They said the settlement averts potential “numerous and substantial risks” of continuing the lawsuit after similar litigation against Freddie Mac was dismissed last year.

“We’re extremely pleased with the results, particularly in light of the dismissal of a similar lawsuit against Fannie Mae’s sibling company, Freddie Mac,” Daniel Greene, the chairman of State-Boston, said in a statement.

The law firms Labaton Sucharow and Berman DeValerio, which represent common stockholders, and Kaplan Fox Kilsheimer, which represents preferred stockholders, plan to seek fees of as much as 20 percent of the settlement fund, court papers show.

A separate lawsuit over Fannie Mae’s disclosures was brought in 2011 by the U.S. Securities and Exchange Commission against former Chief Executive Officer Daniel Mudd and former Chief Risk Officer Enrico Dallavecchia, and remains pending.

The SEC filed a similar lawsuit against former Freddie Mac officials, including onetime Chief Executive Officer Richard Syron.

The case is In re: Fannie Mae 2008 Securities Litigation, U.S. District Court, Southern District of New York, No. 08-07831.

(Reporting by Jonathan Stempel in New York; Editing by Chris Reese and Alan Crosby)

Judge dismisses Coakley federal housing lawsuit

BOSTON (AP) — A federal judge has dismissed a lawsuit filed by Massachusetts Attorney General Martha Coakley against the Federal Housing Finance Agency and mortgage giants Fannie Mae and Freddie Mac, saying the court doesn’t have oversight of the matter.

Coakley sued the agencies earlier this year for refusing to comply with a state law designed to ease the tide of foreclosures in Massachusetts.

Coakley said Fannie Mae and Freddie Mac violated a 2012 Massachusetts law allowing the sale of homes in foreclosure to nonprofit organizations who intend to restructure the loan and sell the property back to the original homeowner.

U.S. District Court Judge Richard Stearns dismissed the lawsuit, saying federal lawmakers have “expressly removed such conservatorship decisions from the courts’ oversight.”

“However well intended the stated goals of programs like the SUN Initiative, Congress has removed from the purview (of) the court the power to second-guess the FHFA’s business judgment,” he wrote, referring to the Stabilizing Urban Neighborhoods initiative, a buyback program by the nonprofit Boston Community Capital.

Brad Puffer, a spokesman for Coakley, said she’s weighing her options.

“We brought this case to protect Massachusetts homeowners facing foreclosure, help stabilize communities, and to give all families the protection provided by state law,” Puffer said in a statement. “It’s a shame that this decision puts Fannie and Freddie out of the reach of our law and that’s why we are seriously considering an appeal.”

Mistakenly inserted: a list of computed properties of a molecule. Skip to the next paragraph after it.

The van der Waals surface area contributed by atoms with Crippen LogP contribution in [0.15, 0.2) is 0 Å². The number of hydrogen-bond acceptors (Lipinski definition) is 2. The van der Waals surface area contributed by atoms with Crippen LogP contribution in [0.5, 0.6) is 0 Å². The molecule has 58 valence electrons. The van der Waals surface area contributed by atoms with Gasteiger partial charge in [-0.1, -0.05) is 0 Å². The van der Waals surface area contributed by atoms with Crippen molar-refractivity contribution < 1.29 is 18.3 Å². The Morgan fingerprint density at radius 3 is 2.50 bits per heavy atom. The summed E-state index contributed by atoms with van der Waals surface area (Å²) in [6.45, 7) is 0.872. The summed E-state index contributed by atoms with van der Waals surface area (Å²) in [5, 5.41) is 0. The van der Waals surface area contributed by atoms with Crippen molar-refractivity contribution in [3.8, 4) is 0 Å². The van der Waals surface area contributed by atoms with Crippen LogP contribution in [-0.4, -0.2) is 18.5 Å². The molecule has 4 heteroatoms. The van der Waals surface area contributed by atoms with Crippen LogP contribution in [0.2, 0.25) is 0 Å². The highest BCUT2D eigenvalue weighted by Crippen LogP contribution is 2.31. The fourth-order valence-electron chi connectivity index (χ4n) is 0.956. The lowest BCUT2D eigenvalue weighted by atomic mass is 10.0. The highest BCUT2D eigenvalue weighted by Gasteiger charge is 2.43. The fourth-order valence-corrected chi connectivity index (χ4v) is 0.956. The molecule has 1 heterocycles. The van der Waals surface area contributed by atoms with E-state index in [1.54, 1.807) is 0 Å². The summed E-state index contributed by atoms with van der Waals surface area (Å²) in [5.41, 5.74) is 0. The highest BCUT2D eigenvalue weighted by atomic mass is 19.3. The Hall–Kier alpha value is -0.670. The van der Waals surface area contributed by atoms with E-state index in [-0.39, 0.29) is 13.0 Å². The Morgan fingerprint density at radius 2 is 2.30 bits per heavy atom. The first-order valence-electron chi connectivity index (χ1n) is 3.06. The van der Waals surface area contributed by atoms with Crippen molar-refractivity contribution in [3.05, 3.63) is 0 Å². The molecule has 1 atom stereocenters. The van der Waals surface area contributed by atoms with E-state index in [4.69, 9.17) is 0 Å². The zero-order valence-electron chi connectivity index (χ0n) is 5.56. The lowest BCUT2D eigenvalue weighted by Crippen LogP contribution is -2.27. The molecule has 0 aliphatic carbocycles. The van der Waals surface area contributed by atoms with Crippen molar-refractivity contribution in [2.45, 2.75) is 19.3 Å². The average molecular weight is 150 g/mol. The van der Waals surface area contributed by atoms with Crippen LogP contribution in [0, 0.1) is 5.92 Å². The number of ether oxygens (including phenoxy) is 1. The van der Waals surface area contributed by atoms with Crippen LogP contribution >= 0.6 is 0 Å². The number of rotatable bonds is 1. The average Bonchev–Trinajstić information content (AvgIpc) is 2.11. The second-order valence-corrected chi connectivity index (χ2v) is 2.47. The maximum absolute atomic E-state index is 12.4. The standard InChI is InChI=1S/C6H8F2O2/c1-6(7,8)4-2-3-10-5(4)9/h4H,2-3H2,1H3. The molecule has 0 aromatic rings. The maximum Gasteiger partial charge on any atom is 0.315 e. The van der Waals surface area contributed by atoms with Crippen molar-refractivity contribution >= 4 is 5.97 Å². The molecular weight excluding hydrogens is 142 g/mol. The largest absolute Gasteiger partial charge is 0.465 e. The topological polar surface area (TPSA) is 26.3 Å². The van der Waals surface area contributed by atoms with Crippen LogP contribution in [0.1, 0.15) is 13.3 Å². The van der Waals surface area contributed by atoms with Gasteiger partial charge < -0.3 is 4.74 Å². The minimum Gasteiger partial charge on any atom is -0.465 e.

Coakley, a Democratic candidate for Massachusetts governor, had argued that the state law has worked in Massachusetts.

“It just makes sense to take action that will continue to keep people in their homes,” Coakley said when she filed the lawsuit in June. “It makes commercial sense. It makes financial sense, and it’s frankly the law and not to do it is really unfair.”

The 2012 state law explicitly forbids banks and lenders from refusing to consider offers from legitimate buyback programs merely because the property will be resold to the former homeowner.

Critics of the Massachusetts law have argued that allowing homes to be sold back to homeowners who were unable to maintain their original mortgage would create a “moral hazard” by essentially allowing the homeowner to benefit from a bad contract.

But Coakley has said that argument is outdated given that the state is still trying to dig out of the foreclosure crisis.

Charlie Baker, Republican gubernatorial candidate, has criticized Coakley, saying she didn’t do enough to disclose that the lawsuit could benefit a nonprofit housing agency run by her campaign finance committee co-chair Elyse Cherry, who also donated to Coakley’s campaign and is the CEO Boston Community Capital.

Coakley said those contributions were public. She faulted Baker for refusing to say whether he supported the lawsuit.

In the complaint, Coakley had alleged two of FHFA’s policies violate state law. One, intended to keep Fannie and Freddie in an “arm’s-length transaction,” prohibits property sales to nonprofits who resell to the original homeowner. A second “make whole” policy prevents Fannie and Freddie from accepting anything less than the outstanding loan amount from the former homeowner or anyone seeking to resell or rent to the former homeowner.

Freddie STACR braves volatility but has to pay up

Freddie Mac printed a new US$1bn-plus risk-sharing trade Thursday much wider than previous deals in the STACR program, as the recent sell-off and volatility continues to dog the sector.

The priciest piece to sell was the riskiest slice typically favored by hedge funds, paying investors one-month Libor plus 475bp for an unrated 9.07-year US$171m M3 HQ3 bond.